FORT WORTH, Texas—A state senator said late Friday that she has filed a legislative inquiry into a tax refund request by a San Antonio-based refinery company.
Sen. Wendy Davis, D-Fort Worth, said she filed the legislative request for documents, emails and other evidence related to Valero Energy Corp.'s 2007 request for a tax exemption. Valero argues that it qualifies for a tax exemption under an amendment to the Texas Constitution that says industrial plants don't have to pay taxes on equipment purchased to reduce on-site pollution.
Valero's initial request was denied by the Texas Commission on Environmental Quality. The company appealed, and the panel's chairman said last April that the Legislature probably intended a broader interpretation of the law. He instructed his staff to research whether they could award partial exemptions to Valero. There is no timeline for a decision.
Valero is among the nation's largest oil refineries seeking huge tax refunds that could cause school districts and local governments across Texas to return tens of millions of dollars. The refineries want the tax breaks in exchange for buying pollution controlling equipment.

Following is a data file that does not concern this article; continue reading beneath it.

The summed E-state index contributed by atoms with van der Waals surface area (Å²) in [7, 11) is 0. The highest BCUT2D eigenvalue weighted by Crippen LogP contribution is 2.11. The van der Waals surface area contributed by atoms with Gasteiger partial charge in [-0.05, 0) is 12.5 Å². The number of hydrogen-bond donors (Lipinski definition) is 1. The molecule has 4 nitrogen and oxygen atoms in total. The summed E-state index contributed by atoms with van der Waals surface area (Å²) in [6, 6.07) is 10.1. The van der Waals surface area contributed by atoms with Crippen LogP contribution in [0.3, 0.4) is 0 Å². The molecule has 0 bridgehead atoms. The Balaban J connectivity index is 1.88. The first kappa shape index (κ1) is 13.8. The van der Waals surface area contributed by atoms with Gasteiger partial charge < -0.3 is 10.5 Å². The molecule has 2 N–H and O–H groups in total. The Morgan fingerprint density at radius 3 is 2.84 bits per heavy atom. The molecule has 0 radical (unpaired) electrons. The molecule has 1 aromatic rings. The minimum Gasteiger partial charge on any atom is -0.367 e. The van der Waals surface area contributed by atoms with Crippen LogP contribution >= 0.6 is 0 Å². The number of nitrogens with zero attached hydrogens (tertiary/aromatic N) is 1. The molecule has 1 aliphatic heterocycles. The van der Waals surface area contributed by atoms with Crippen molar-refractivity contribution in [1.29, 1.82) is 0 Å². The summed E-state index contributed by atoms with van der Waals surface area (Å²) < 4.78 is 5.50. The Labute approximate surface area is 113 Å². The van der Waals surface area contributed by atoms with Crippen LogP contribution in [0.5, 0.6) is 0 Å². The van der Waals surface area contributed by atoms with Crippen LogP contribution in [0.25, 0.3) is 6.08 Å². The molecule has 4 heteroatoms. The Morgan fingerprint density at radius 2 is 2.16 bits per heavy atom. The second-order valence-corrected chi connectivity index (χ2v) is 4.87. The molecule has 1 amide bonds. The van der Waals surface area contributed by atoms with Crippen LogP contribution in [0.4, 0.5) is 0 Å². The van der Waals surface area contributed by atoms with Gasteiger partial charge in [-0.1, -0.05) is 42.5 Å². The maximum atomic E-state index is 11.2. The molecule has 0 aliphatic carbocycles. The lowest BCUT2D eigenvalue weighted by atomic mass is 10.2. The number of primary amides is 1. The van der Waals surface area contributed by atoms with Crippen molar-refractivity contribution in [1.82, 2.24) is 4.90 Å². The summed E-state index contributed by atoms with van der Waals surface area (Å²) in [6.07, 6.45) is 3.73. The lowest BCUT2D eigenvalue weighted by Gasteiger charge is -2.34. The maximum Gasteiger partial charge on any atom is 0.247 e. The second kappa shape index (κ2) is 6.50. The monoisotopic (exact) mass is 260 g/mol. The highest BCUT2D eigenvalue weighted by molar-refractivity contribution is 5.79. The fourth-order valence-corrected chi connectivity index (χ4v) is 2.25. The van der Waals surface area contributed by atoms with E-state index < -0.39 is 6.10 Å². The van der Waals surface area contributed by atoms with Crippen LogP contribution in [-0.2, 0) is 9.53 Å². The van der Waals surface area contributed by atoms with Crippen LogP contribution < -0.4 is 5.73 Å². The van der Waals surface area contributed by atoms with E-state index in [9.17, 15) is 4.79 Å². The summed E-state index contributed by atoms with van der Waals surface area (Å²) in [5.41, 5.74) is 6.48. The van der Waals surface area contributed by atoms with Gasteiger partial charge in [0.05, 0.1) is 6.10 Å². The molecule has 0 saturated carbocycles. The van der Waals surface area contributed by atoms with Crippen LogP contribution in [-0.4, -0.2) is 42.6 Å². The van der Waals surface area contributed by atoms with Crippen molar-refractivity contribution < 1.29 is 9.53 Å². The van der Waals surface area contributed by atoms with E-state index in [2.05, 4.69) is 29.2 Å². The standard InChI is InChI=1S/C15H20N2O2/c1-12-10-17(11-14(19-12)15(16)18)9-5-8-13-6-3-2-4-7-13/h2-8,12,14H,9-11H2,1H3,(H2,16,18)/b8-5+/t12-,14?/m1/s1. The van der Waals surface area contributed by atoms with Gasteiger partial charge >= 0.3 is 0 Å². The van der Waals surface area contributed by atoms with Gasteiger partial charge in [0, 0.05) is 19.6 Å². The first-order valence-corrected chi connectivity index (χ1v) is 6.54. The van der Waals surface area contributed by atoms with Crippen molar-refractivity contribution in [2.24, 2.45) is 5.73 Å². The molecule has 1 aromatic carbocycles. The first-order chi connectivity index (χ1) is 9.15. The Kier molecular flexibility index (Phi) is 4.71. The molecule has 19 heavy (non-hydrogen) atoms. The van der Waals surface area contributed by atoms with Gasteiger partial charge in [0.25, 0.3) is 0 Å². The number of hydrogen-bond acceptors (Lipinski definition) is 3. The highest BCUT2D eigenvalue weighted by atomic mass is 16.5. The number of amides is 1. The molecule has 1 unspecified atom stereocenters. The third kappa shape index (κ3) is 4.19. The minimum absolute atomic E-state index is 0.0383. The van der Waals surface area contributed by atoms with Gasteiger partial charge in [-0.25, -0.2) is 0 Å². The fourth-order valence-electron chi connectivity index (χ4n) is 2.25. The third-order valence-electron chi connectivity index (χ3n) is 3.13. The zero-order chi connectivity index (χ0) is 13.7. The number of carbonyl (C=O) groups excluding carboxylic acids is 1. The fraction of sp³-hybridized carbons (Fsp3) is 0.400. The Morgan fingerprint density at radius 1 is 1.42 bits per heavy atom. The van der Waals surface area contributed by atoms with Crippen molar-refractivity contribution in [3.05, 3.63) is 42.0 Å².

Schools alone could be forced to hand over $62.8 million, according to data compiled by The Associated Press.
"Our school districts have already been underfunded by more than $5 billion over the next two years while outdated corporate tax loopholes were protected by those in charge in the Legislature," Davis said. "We cannot afford political maneuvering that bleeds even more resources from our classrooms. Taking care of our schoolchildren should take priority over political cronyism."
The TCEQ, a three-member commission appointed by Republican Gov. Rick Perry, is evaluating 16 refund requests that could add up to more than $135 million, according to county tax data and application documents analyzed by the AP. If the commission grants the requests, at least 12 other refineries that have not sought a refund also could qualify.
Valero could potentially get a refund of more than $92 million, but a company spokesman has said executives believe the final refund would be much smaller.